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Can We Design Cities as if Rivers Matter?

August 14, 2013Patrick NunnallyRiver Meaning, RiversComments Off on Can We Design Cities as if Rivers Matter?

You would think this would not be a problem, that is, designing our landscapes as if the rivers that we profess to love really are central to our lives.  Experience of course shows otherwise:  We dedicate all kinds of time and money to advocacy for our rivers, and then live in houses with great green lawns requiring fertilizer and pesticides which wash into and pollute those very same rivers.

But of course we’re contradictory; we’re humans.

The Minnesota Department of Natural Resources has once again taken up the question of how cities can live with rivers.  A recent article in the Minneapolis Star Tribune describes the renewed effort to set up land use rules for the Mississippi River corridor in the Twin Cities metro region. The state designated a “critical area” along the Mississippi corridor in the 1970s and hasn’t really made any revisions to the policy since then.

Of course, in this day and age there is lots of pushback from local governments against state “takeover” of local land use planning authority.  And in the United States land use regulation is a local concern.  Still, the 1970s designation recognized that the Mississippi River in the Minneapolis-St. Paul region is a regional and national asset, an asset which could be threatened by local decisions that were not made with the “river in mind.”

Quick background on the 1970s plan:

  • it works as an “overlay district” appended to local land use plans.  Municipalities (there are some 25 in the corridor) are required to update their corridor plan every few years, and to include the corridor as a special designation in their city planning efforts;
  • it defines categories of resources that are of particular interest: scientific, natural, scenic, historic, cultural, economic, and recreational;
  • it establishes “districts” (urban developed, urban undeveloped, rural undeveloped, etc.) as a way of sorting out where development would be encouraged or discouraged;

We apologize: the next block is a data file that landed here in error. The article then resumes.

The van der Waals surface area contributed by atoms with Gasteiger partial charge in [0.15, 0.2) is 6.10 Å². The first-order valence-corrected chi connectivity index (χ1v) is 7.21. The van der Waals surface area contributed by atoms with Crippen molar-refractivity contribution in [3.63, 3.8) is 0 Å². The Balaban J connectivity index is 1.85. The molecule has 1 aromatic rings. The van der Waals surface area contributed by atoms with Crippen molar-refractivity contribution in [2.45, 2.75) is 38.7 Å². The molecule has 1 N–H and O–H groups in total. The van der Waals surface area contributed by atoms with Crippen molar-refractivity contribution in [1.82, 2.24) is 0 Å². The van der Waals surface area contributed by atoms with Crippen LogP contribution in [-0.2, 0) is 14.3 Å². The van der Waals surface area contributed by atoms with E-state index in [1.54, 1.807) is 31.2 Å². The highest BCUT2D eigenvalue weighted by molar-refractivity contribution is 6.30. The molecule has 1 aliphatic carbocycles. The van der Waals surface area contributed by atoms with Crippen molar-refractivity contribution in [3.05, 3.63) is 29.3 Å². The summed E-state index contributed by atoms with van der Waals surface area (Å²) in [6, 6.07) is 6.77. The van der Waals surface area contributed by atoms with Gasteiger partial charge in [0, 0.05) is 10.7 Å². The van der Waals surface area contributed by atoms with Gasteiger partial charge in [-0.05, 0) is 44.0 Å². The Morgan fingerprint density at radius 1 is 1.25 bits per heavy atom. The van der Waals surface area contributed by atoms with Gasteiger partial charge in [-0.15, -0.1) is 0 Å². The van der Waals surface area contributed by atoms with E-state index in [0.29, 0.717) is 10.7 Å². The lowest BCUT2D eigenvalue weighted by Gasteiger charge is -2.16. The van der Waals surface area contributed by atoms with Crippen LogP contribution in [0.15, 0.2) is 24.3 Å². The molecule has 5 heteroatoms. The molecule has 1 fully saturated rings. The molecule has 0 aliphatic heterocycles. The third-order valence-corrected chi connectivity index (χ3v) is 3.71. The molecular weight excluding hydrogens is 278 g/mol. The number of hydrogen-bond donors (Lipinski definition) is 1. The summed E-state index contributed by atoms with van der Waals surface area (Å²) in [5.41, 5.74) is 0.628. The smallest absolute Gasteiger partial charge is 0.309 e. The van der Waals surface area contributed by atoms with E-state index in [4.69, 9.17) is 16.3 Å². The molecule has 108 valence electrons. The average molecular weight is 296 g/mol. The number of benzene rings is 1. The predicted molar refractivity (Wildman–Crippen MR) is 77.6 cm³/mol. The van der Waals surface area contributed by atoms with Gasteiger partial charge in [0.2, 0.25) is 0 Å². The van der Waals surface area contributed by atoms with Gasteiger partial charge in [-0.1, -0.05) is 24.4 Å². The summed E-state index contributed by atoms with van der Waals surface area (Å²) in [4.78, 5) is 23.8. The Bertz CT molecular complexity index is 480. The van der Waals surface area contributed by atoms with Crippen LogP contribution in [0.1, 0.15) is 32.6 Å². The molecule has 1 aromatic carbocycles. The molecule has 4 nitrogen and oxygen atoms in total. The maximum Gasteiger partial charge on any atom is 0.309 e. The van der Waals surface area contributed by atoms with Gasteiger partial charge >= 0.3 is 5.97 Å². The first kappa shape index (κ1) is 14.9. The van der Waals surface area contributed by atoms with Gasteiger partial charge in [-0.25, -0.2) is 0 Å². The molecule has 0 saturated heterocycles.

• the boundaries established in the 1970s became the boundaries of a new unit of the National Park Service in 1988 when the Mississippi National River and Recreation Area was established.

So what the Minnesota DNR is doing now is taking a look at how things have changed since the 1970s and what parts of the Critical Area Act might need to be changed also.  Most of the pushback comes from the idea that the original districts should be modified to reflect the region’s growth over the past 35+ years.  Mississippi River advocates, on the other hand, have typically been most fearful of encroachments on the river corridor’s scenic values, contesting the proposed heights of buildings near the river and pushing for more setback requirements and other planning/design regulations to protect the corridor.

Here’s another idea, which probably won’t make anyone very happy:  How can we better protect the Mississippi River as a critically important source of drinking water and other necessary “ecosystem services”?  Can we treat the river as part of a broader regional hydrology rather than just a pretty thing to look at and play on?  Can we use urban design guidelines to enhance water quality and, maybe, make the river and its systems more resilient to alterations from a changing climate?

Now thinking that way would REALLY be “designing as if the river mattered”!

How can we convene that conversation?  Ideas and nominations welcomed!


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